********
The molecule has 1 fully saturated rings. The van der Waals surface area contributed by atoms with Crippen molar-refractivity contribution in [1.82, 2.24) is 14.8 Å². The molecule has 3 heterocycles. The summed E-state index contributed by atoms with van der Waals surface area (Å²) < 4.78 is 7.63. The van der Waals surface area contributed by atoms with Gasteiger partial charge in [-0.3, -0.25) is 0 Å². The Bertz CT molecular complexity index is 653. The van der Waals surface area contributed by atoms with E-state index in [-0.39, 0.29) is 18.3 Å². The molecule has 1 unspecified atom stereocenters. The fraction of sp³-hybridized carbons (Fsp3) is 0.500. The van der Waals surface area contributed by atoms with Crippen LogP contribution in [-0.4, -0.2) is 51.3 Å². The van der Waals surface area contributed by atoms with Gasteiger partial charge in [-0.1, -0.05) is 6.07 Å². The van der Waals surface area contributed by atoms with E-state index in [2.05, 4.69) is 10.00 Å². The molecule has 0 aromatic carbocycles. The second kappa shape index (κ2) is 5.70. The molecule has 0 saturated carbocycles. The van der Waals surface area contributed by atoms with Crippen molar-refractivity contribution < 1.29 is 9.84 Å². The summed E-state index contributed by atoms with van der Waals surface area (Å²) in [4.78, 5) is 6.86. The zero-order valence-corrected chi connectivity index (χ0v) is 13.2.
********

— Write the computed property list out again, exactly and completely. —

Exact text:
The molecule has 1 fully saturated rings. The van der Waals surface area contributed by atoms with Crippen molar-refractivity contribution in [1.82, 2.24) is 14.8 Å². The molecule has 3 heterocycles. The summed E-state index contributed by atoms with van der Waals surface area (Å²) < 4.78 is 7.63. The van der Waals surface area contributed by atoms with Gasteiger partial charge in [-0.3, -0.25) is 0 Å². The Bertz CT molecular complexity index is 653. The van der Waals surface area contributed by atoms with E-state index in [-0.39, 0.29) is 18.3 Å². The molecule has 1 unspecified atom stereocenters. The fraction of sp³-hybridized carbons (Fsp3) is 0.500. The van der Waals surface area contributed by atoms with Crippen LogP contribution in [-0.4, -0.2) is 51.3 Å². The van der Waals surface area contributed by atoms with Gasteiger partial charge in [-0.1, -0.05) is 6.07 Å². The van der Waals surface area contributed by atoms with E-state index in [2.05, 4.69) is 10.00 Å². The molecule has 0 aromatic carbocycles. The second kappa shape index (κ2) is 5.70. The molecule has 0 saturated carbocycles. The van der Waals surface area contributed by atoms with Crippen molar-refractivity contribution < 1.29 is 9.84 Å². The summed E-state index contributed by atoms with van der Waals surface area (Å²) in [4.78, 5) is 6.86. The zero-order valence-corrected chi connectivity index (χ0v) is 13.2.